Travel a little further on to lovely Burg Elz. This not-to-be-missed real medieval castle is tucked away in dense forest. As it is not easily seen from the river, it is easily missed and rather off the regular tourist track. The effort to get there is well rewarded, however. Probably Germany's finest medieval castle, it is a real fairytale fortress with impenetrable walls, turrets and towers.
Originally built over a 1000 years ago, it largely remains as it once was. Interestingly, it is still inhabited by the descendants of the original owners.The castle houses museum quality art and furnishings and is renowned for its fabulous Gobelin tapestries.

Awed by all we had seen and consumed, we crossed over into the Principality of Luxembourg near Trier and set up camp for night 6.

Day 7: Luxemburg to Reims

Rising bright and early to the chirping of the birds as usual, we set out after a hearty country breakfast, crossing the border into France at about 9:30 a.m.

Heading for Reims, capital of Champagne, we find ourselves driving past WWI battlefields. Amazing what those guys went through - and not so long ago, either.

As we drive past, I recall Winston Churchill's famous quote from 1918:
" Remember gentlemen, it's not just France we are fighting for, it's Champagne!" The thoughts of the great statesman get me thinking of other things, equally important and relevant. Keeping in mind that we are in the only part of the world that produces genuine Champagne, it's not very hard to figure what we're going to do next - a screech of the brakes, a twist of the steering wheel, and our RV is on the D23 headed in the direction of Eperney. Long day of wine tasting ahead - but hey, somebody has to do it, right?

Epernay rivals Reims for the title 'Champagne production capital of the world'. The town has around 200 miles of cellars and tunnels cut into the chalk rock beneath it. Several world renowned champagne producers have their headquarters there' but after visiting the Mercier cellars, we decided to try some lesser known champagne producers.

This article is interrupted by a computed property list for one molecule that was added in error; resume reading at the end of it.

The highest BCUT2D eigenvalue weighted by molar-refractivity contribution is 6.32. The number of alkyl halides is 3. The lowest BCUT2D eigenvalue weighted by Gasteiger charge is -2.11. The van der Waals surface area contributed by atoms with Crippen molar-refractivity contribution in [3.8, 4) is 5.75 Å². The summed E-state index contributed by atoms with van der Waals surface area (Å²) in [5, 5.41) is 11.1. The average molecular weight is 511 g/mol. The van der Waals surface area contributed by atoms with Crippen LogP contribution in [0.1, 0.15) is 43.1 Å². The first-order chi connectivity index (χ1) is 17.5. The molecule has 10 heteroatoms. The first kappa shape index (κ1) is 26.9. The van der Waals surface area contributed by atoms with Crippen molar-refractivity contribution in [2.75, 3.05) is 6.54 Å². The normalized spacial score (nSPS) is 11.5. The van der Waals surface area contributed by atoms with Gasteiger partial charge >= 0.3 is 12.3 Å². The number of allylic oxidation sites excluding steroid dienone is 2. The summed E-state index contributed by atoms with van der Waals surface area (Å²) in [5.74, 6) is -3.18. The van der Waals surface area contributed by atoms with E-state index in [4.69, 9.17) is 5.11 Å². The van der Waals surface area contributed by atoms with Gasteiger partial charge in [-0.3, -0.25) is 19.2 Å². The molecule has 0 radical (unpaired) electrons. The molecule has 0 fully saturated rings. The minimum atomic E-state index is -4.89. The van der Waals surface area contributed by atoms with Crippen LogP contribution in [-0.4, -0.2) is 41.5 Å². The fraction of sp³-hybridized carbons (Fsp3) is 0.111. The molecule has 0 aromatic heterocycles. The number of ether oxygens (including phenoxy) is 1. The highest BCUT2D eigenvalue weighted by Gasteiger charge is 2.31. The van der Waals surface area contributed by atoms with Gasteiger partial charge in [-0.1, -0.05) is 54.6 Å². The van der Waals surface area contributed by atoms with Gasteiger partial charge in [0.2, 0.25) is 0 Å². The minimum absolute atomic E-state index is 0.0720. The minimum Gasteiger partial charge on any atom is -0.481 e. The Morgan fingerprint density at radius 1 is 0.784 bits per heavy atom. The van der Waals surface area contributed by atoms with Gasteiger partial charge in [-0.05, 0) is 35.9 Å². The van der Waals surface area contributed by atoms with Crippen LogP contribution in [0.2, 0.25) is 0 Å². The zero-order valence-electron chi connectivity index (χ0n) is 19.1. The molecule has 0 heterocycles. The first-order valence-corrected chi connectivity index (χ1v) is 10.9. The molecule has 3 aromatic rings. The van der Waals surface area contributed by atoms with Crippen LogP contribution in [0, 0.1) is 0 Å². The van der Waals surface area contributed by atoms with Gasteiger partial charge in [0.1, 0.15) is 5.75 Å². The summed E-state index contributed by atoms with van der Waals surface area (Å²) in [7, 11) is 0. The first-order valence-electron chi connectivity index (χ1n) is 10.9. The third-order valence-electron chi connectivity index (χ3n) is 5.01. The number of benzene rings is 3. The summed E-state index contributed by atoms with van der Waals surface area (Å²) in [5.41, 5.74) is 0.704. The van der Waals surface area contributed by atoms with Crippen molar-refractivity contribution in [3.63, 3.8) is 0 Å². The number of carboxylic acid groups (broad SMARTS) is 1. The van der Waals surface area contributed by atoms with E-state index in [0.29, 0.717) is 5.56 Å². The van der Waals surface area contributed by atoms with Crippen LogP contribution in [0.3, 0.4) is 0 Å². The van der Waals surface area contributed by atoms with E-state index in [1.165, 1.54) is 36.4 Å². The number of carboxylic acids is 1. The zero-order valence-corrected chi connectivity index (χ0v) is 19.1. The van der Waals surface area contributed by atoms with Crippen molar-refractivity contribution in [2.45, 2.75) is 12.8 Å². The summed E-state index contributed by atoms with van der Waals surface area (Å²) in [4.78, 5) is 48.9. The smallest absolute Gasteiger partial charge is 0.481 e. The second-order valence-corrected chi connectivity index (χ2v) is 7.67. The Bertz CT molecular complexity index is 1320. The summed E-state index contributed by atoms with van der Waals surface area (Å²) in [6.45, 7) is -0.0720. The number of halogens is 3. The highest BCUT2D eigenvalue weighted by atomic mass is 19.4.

Quick lesson: Three varieties of grapes are used in the production of champagne: pinot noir is the basis of most champagne, giving it its strength of taste and character. Pinot meunier is used in cheaper varieties and helps the wine mature faster. The white grape chardonnay makes a champagne variety called blanc de blancs.

After a couple of hours of hard sampling done, we had a wonderful lunch at Les Berceaux, a nice restaurant located, fittingly enough, on Rue des Bercaux in Eperney. The superb food was reasonably priced, and there is also a nice wine bar on the site. Needless to say, we didn't indulge. Off to Reims - still lots more to do. We were thinking of doing some more champagne tasting, but we were not really up to it as yet. Still, the night is still ahead - who knows what pleasures may be in store.

Reims not only rivals Epernay as the champagne capital of the world, it is home to Notre-Dame Cathedral, one of the most magnificent gothic cathedrals in the world. Built in the thirteenth century on the traditional coronation site of the kings of France, the cathedral has played an extremely important role in French history. In 1429 Joan of Arc arranged for the Dauphin to be crowned here as Charles VII, a highly significant event as at the time France was to all intents and purposes the weak man of Europe, and England and its allies were riding roughshod over them. The following 26 monarchs of France were also crowned in this cathedral.

The city suffered severe destruction during World War I when German forces captured and pillaged Reims for 10 days. The German army then occupied the heights overlooking the city for 4 years, and periodic bombing damaged or destroyed many of the buildings, including the cathedral. Destruction also took place during World War II. The Germans surrendered unconditionally to the Allies on May 7, 1945, in a hall of the Coll?ge Moderne in Reims, which had served as headquarters of the Allied command.

Whew! What a busy day. Time for one more quick champagne sampling and off for a good night's rest at our campground near Chalons en Champagne.

Day 8 - Reims to Beaune

Up bright and early today. Actually, we're always up bright and early, even at home. How else can you get to hear the birds chirping in the city?

Usual morniing routine - breakfast, break camp and by 8 a.m. we're off to visit delightful Chalons-Sur-Marne, once the administrative capital of the Champagne-Ardenne region. Don't miss the 13th Century St-Etienne Cathedral and the medieval Notre-Dame-en-Vaux cloisters. We spend some time at the magnificent sculptured gardens along the Marne River, and then head south to Burgundy. After passing through Dijon we arrive at our campground near Beaune.

Day 9 - Burgundy